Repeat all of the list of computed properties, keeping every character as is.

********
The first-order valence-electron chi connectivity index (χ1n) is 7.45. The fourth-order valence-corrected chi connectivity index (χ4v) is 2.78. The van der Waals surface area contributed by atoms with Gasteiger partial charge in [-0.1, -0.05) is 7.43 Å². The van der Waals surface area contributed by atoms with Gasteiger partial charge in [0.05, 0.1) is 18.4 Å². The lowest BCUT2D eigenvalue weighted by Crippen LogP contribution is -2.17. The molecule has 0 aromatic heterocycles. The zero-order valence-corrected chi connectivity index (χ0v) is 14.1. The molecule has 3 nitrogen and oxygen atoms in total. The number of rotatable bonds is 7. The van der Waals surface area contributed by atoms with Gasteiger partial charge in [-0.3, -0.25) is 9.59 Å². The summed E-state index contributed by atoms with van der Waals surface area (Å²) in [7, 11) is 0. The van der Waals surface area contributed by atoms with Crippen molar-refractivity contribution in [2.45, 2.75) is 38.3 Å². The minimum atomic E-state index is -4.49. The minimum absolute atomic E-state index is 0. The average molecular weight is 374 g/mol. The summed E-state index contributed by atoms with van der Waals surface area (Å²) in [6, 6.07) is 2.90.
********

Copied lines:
The first-order valence-electron chi connectivity index (χ1n) is 7.45. The fourth-order valence-corrected chi connectivity index (χ4v) is 2.78. The van der Waals surface area contributed by atoms with Gasteiger partial charge in [-0.1, -0.05) is 7.43 Å². The van der Waals surface area contributed by atoms with Gasteiger partial charge in [0.05, 0.1) is 18.4 Å². The lowest BCUT2D eigenvalue weighted by Crippen LogP contribution is -2.17. The molecule has 0 aromatic heterocycles. The zero-order valence-corrected chi connectivity index (χ0v) is 14.1. The molecule has 3 nitrogen and oxygen atoms in total. The number of rotatable bonds is 7. The van der Waals surface area contributed by atoms with Gasteiger partial charge in [-0.3, -0.25) is 9.59 Å². The summed E-state index contributed by atoms with van der Waals surface area (Å²) in [7, 11) is 0. The van der Waals surface area contributed by atoms with Crippen molar-refractivity contribution in [2.45, 2.75) is 38.3 Å². The minimum atomic E-state index is -4.49. The minimum absolute atomic E-state index is 0. The average molecular weight is 374 g/mol. The summed E-state index contributed by atoms with van der Waals surface area (Å²) in [6, 6.07) is 2.90.